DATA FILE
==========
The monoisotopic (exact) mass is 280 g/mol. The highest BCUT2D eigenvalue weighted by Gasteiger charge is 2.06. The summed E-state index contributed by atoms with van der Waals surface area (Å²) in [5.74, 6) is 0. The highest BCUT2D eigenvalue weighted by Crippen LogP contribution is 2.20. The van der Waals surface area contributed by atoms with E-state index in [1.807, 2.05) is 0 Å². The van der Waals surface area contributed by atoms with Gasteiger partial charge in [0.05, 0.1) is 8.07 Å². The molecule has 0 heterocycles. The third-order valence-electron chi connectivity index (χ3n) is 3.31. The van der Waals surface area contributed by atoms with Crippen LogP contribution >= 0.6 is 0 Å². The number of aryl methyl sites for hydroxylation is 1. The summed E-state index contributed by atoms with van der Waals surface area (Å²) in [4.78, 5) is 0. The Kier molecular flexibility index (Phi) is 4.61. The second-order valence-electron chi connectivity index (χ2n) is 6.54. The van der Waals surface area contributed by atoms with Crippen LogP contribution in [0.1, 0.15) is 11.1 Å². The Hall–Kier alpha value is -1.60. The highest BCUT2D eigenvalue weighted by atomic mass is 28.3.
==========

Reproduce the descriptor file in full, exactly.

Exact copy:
The monoisotopic (exact) mass is 280 g/mol. The highest BCUT2D eigenvalue weighted by Gasteiger charge is 2.06. The summed E-state index contributed by atoms with van der Waals surface area (Å²) in [5.74, 6) is 0. The highest BCUT2D eigenvalue weighted by Crippen LogP contribution is 2.20. The van der Waals surface area contributed by atoms with E-state index in [1.807, 2.05) is 0 Å². The van der Waals surface area contributed by atoms with Gasteiger partial charge in [0.05, 0.1) is 8.07 Å². The molecule has 0 heterocycles. The third-order valence-electron chi connectivity index (χ3n) is 3.31. The van der Waals surface area contributed by atoms with Crippen LogP contribution >= 0.6 is 0 Å². The number of aryl methyl sites for hydroxylation is 1. The summed E-state index contributed by atoms with van der Waals surface area (Å²) in [4.78, 5) is 0. The Kier molecular flexibility index (Phi) is 4.61. The second-order valence-electron chi connectivity index (χ2n) is 6.54. The van der Waals surface area contributed by atoms with Crippen LogP contribution in [0.1, 0.15) is 11.1 Å². The Hall–Kier alpha value is -1.60. The highest BCUT2D eigenvalue weighted by atomic mass is 28.3.